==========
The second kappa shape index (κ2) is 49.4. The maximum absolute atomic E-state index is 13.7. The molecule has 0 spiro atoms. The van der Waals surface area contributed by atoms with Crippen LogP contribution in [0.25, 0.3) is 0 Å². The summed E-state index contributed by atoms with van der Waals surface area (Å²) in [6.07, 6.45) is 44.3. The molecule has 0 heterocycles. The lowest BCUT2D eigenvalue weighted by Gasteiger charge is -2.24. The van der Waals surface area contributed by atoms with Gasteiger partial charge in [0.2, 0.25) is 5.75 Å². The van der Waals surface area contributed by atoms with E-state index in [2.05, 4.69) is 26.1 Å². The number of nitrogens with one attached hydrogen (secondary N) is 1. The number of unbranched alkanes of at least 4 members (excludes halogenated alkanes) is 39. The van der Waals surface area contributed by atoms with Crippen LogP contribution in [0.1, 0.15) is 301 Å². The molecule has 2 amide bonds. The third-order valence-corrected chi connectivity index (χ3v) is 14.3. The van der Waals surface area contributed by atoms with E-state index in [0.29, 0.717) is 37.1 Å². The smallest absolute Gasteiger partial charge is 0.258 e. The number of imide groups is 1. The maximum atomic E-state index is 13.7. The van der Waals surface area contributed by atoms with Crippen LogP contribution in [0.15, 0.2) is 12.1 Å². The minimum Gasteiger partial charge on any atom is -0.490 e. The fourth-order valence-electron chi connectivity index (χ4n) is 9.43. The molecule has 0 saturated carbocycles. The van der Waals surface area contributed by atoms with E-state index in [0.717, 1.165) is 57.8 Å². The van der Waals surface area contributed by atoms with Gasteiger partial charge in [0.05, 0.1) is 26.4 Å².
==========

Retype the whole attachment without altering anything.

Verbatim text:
The second kappa shape index (κ2) is 49.4. The maximum absolute atomic E-state index is 13.7. The molecule has 0 spiro atoms. The van der Waals surface area contributed by atoms with Crippen LogP contribution in [0.25, 0.3) is 0 Å². The summed E-state index contributed by atoms with van der Waals surface area (Å²) in [6.07, 6.45) is 44.3. The molecule has 0 heterocycles. The lowest BCUT2D eigenvalue weighted by Gasteiger charge is -2.24. The van der Waals surface area contributed by atoms with Gasteiger partial charge in [0.2, 0.25) is 5.75 Å². The van der Waals surface area contributed by atoms with E-state index in [2.05, 4.69) is 26.1 Å². The number of nitrogens with one attached hydrogen (secondary N) is 1. The number of unbranched alkanes of at least 4 members (excludes halogenated alkanes) is 39. The van der Waals surface area contributed by atoms with Crippen LogP contribution in [0.1, 0.15) is 301 Å². The molecule has 2 amide bonds. The third-order valence-corrected chi connectivity index (χ3v) is 14.3. The van der Waals surface area contributed by atoms with E-state index in [0.29, 0.717) is 37.1 Å². The smallest absolute Gasteiger partial charge is 0.258 e. The number of imide groups is 1. The maximum atomic E-state index is 13.7. The van der Waals surface area contributed by atoms with Crippen LogP contribution in [0.15, 0.2) is 12.1 Å². The minimum Gasteiger partial charge on any atom is -0.490 e. The fourth-order valence-electron chi connectivity index (χ4n) is 9.43. The molecule has 0 saturated carbocycles. The van der Waals surface area contributed by atoms with E-state index in [0.717, 1.165) is 57.8 Å². The van der Waals surface area contributed by atoms with Gasteiger partial charge in [0.05, 0.1) is 26.4 Å².